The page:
I hadn’t expected an audience. Rangarajan invited me to sit down. A cord was wrapped around his bare torso like a sash, and he had a tapering U-shape—characteristic of Vishnu worship—painted on his forehead, arms, and chest in yellow and white strokes. Rangarajan explained that the temple, unlike most Hindu shrines in India, does not accept cash donations or fees, exempting it from government regulation—and quite a lot of potential income. He spoke passionately about the values of a pluralistic society. He told me that two Catholics nuns had recently visited and said that they were “finding a divine experience here.”
Then he explained how the temple had come to attract so many hopeful worshippers. The first wish was for water. In the early 1980s, Rangarajan’s uncle Gopalakrishna, another priest at the temple, decided to drill a borewell. While the well-diggers drilled into the earth, he began to circle the Balaji shrine, asking for success.
“And guess what, it started working! The moment he walked 11 times around the temple, the water was found,” Rangarajan said. Gopalakrishna continued to walk, and the well continued to pump out fresh water. On the 108th lap, though the pump sputtered to a halt.
But when Gopalakrishna left the temple, it kicked back on. “So this is the indication from the god, enough of your rounds,” Rangarajan explained.
Word about the incident got out, thanks in part to Gopalakrishna himself. “He did not keep quiet,” Rangarajan said. “He started telling people, so they started knowing.” People began visiting to ask for favors from Balaji, making 11 circuits around the shrine to ask for help, and 108 to give thanks.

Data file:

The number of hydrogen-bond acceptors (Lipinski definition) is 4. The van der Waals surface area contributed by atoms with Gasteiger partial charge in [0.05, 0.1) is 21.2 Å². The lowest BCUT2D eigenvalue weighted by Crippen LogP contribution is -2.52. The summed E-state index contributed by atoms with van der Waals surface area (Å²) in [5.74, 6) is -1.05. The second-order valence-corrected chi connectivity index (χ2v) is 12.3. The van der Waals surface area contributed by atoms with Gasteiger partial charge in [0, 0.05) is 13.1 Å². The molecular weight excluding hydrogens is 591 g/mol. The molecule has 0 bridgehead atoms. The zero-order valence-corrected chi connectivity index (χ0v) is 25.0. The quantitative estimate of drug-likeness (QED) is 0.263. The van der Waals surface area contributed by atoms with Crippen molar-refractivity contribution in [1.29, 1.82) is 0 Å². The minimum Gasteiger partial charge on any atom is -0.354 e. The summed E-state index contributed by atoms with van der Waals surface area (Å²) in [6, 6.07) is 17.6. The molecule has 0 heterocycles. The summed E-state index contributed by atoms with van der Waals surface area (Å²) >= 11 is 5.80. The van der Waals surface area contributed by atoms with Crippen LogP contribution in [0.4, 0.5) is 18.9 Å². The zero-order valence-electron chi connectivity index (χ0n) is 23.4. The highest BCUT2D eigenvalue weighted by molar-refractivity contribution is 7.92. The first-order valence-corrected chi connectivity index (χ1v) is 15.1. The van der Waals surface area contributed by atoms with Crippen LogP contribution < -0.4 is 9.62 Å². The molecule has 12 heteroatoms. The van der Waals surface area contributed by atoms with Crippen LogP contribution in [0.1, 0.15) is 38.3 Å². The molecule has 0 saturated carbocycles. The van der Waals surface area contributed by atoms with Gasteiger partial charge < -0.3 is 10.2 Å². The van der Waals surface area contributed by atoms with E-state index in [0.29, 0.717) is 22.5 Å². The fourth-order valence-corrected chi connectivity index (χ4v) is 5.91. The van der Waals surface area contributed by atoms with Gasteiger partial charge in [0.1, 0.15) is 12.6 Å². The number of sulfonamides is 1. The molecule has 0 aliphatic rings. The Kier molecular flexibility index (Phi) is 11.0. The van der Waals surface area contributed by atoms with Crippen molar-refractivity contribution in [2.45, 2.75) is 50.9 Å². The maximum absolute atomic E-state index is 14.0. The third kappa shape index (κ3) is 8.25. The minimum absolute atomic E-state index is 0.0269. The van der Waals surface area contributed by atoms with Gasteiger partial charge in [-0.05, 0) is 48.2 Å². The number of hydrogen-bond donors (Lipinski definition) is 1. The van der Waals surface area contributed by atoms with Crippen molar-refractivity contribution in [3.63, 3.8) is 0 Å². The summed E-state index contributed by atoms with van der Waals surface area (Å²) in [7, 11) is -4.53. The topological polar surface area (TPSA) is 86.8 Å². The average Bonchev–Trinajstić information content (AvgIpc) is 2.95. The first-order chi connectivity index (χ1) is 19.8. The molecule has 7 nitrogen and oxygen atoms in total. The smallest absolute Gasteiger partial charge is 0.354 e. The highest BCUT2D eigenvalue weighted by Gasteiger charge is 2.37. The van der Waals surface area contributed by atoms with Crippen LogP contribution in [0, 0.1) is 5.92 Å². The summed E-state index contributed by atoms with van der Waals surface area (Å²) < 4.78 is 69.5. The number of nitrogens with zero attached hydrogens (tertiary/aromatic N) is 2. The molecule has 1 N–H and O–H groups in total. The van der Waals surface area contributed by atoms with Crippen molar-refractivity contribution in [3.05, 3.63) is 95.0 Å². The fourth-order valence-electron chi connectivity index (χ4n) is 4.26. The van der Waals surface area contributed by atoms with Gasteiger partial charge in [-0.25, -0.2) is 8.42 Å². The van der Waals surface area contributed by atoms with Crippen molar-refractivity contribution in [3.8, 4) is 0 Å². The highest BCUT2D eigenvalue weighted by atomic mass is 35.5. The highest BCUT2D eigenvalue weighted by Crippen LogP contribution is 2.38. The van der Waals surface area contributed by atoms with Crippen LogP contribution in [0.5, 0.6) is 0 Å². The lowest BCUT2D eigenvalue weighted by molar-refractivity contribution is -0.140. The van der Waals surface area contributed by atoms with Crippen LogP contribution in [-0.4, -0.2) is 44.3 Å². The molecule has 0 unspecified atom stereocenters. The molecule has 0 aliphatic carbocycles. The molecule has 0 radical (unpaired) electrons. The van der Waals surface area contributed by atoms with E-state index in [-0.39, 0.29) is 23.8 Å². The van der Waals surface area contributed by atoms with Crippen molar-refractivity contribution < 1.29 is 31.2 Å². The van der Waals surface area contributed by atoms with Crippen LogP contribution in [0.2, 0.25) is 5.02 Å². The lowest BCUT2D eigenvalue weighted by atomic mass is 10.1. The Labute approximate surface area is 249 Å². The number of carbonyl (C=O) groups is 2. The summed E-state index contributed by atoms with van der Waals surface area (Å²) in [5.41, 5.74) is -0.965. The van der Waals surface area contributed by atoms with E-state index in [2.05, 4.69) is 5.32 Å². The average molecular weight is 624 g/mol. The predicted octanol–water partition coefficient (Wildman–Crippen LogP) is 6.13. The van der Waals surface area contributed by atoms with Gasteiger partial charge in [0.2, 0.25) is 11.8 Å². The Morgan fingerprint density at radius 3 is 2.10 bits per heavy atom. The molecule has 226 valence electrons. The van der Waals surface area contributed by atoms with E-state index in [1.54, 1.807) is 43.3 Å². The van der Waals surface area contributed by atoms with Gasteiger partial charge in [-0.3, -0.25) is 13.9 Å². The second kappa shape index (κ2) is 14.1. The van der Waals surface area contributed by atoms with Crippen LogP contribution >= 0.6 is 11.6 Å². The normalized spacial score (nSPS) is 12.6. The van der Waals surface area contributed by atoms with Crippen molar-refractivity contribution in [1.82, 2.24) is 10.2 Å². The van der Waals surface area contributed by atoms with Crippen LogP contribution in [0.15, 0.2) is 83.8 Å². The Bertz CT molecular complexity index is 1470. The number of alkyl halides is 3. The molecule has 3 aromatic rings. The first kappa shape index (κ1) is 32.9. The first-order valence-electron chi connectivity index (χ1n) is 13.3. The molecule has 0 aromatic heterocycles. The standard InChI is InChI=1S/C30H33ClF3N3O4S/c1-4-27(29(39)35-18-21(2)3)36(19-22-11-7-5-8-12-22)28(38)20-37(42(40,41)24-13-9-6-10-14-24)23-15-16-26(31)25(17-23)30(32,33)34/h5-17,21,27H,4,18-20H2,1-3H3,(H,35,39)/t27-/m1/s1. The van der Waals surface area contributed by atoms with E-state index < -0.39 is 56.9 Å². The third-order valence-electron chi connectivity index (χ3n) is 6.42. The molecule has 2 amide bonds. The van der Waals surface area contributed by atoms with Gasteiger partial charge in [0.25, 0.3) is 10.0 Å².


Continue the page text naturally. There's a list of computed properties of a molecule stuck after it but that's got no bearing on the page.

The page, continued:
And then, around the mid-1990s, students from the engineering colleges started showing up asking for visas.
When I asked how often people come specifically for visas, Rangarajan switched to Telugu and asked the circling worshippers to indicate if they were there because of a visa request. Nearly half of the people raised their hands. A young man passing by even held up his passport, showing the H-1B visa inside.
Later, I caught up with him in his 44th lap, and he paused for a quick conversation. Reddaiah Kovuru is a software engineer from the neighboring state of Andhra Pradesh (until the state was divided in 2014, Chilkur was part of Andhra Pradesh).
He first heard about the temple from friends in Hyderabad, and he came in 2009 to ask for a visa. “I wanted to have the global exposure, so that’s the reason I wish to have a U.S. visa. So I prayed here.”
Kovuru’s first application, for a student visa, was denied. He went to work in Bangalore instead, and he recently received a one-year H-1B visa after sitting through a 45 minute-long interview with an American official in Chennai. “I had so many struggles to get this,” he said, showing me the crisp document in his passport.
I asked Kovuru why Vishnu helps people with visas and other requests. The question seemed to make him uncomfortable. “I mean, our forefathers believed, and we are also following the same,” he said. He had traveled all the way from Bangalore to Hyderabad—some 350 miles—in order to fulfill his promise to the god.
As anyone who has ever applied for a U.S. visa can probably tell you, the process is intimidating and opaque. In the age of modern states and closed borders, bureaucracy can come to feel like a peculiarly capricious supernatural power: vast, inscrutable, and extraordinarily powerful. In the face of this new force, it might be wise to enlist some more traditional help.
For Kovuru, Chilkur was among his final stops in India. Just a few days later he would board a flight to Newark, and then begin his new job in New Jersey. He told me he was excited, not nervous, about what lay ahead. Then he headed back into the flow, with 64 laps and a few thousand miles to go.